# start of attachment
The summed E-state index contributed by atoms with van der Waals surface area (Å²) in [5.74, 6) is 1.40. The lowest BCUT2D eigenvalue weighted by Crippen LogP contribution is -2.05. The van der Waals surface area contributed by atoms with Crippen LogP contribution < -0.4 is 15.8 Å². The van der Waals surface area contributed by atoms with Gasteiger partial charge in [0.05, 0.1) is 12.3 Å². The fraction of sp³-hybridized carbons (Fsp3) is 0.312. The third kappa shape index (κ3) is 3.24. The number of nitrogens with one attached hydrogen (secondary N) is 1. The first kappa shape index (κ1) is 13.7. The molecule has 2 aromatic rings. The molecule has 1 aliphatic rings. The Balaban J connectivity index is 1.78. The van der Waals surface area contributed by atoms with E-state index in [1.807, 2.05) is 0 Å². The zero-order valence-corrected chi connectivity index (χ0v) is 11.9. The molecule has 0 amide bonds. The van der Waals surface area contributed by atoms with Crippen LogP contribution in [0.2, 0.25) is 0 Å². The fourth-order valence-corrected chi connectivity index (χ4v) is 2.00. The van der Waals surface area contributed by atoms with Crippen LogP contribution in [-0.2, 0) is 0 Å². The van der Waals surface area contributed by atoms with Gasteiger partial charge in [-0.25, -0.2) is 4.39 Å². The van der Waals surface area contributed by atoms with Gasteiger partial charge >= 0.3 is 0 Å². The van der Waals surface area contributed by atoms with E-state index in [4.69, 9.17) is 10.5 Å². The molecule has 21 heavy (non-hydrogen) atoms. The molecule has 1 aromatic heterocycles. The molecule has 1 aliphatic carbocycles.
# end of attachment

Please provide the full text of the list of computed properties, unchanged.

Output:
The summed E-state index contributed by atoms with van der Waals surface area (Å²) in [5.74, 6) is 1.40. The lowest BCUT2D eigenvalue weighted by Crippen LogP contribution is -2.05. The van der Waals surface area contributed by atoms with Crippen LogP contribution < -0.4 is 15.8 Å². The van der Waals surface area contributed by atoms with Gasteiger partial charge in [0.05, 0.1) is 12.3 Å². The fraction of sp³-hybridized carbons (Fsp3) is 0.312. The third kappa shape index (κ3) is 3.24. The number of nitrogens with one attached hydrogen (secondary N) is 1. The first kappa shape index (κ1) is 13.7. The molecule has 2 aromatic rings. The molecule has 1 aliphatic rings. The Balaban J connectivity index is 1.78. The van der Waals surface area contributed by atoms with E-state index in [1.807, 2.05) is 0 Å². The zero-order valence-corrected chi connectivity index (χ0v) is 11.9. The molecule has 0 amide bonds. The van der Waals surface area contributed by atoms with Crippen LogP contribution in [0.2, 0.25) is 0 Å². The fourth-order valence-corrected chi connectivity index (χ4v) is 2.00. The van der Waals surface area contributed by atoms with Crippen LogP contribution in [-0.2, 0) is 0 Å². The van der Waals surface area contributed by atoms with Gasteiger partial charge in [-0.25, -0.2) is 4.39 Å². The van der Waals surface area contributed by atoms with Gasteiger partial charge >= 0.3 is 0 Å². The van der Waals surface area contributed by atoms with E-state index in [4.69, 9.17) is 10.5 Å². The molecule has 21 heavy (non-hydrogen) atoms. The molecule has 1 aromatic heterocycles. The molecule has 1 aliphatic carbocycles.